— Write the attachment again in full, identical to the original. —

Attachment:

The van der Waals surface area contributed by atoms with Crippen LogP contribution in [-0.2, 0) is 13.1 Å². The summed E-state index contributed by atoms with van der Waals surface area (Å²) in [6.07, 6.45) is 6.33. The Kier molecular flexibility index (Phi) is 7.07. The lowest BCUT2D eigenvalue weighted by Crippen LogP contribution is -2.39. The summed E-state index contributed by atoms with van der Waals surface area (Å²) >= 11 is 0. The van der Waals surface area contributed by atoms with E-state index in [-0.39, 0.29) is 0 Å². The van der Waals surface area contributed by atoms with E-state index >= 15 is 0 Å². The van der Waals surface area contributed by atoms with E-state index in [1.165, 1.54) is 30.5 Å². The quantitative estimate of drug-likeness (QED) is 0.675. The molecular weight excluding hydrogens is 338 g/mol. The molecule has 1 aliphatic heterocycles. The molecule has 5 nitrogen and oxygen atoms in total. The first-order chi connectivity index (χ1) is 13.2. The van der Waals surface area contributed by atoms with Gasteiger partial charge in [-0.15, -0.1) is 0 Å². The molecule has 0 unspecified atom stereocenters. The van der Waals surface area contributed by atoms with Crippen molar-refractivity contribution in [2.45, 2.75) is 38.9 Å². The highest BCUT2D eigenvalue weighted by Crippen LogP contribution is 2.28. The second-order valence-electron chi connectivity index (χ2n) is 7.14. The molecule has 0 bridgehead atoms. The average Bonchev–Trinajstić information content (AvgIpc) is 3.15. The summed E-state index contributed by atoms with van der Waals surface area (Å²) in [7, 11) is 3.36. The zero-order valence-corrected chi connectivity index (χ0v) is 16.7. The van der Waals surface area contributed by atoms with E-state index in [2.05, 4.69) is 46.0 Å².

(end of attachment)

The van der Waals surface area contributed by atoms with Crippen LogP contribution in [-0.2, 0) is 13.1 Å². The summed E-state index contributed by atoms with van der Waals surface area (Å²) in [6.07, 6.45) is 6.33. The Kier molecular flexibility index (Phi) is 7.07. The lowest BCUT2D eigenvalue weighted by Crippen LogP contribution is -2.39. The summed E-state index contributed by atoms with van der Waals surface area (Å²) >= 11 is 0. The van der Waals surface area contributed by atoms with E-state index in [-0.39, 0.29) is 0 Å². The van der Waals surface area contributed by atoms with E-state index >= 15 is 0 Å². The van der Waals surface area contributed by atoms with E-state index in [1.165, 1.54) is 30.5 Å². The quantitative estimate of drug-likeness (QED) is 0.675. The molecular weight excluding hydrogens is 338 g/mol. The molecule has 1 aliphatic heterocycles. The molecule has 5 nitrogen and oxygen atoms in total. The first-order chi connectivity index (χ1) is 13.2. The van der Waals surface area contributed by atoms with Gasteiger partial charge in [-0.15, -0.1) is 0 Å². The molecule has 0 unspecified atom stereocenters. The van der Waals surface area contributed by atoms with Crippen molar-refractivity contribution in [2.45, 2.75) is 38.9 Å². The highest BCUT2D eigenvalue weighted by Crippen LogP contribution is 2.28. The second-order valence-electron chi connectivity index (χ2n) is 7.14. The molecule has 0 bridgehead atoms. The average Bonchev–Trinajstić information content (AvgIpc) is 3.15. The summed E-state index contributed by atoms with van der Waals surface area (Å²) in [7, 11) is 3.36. The zero-order valence-corrected chi connectivity index (χ0v) is 16.7. The van der Waals surface area contributed by atoms with E-state index in [2.05, 4.69) is 46.0 Å².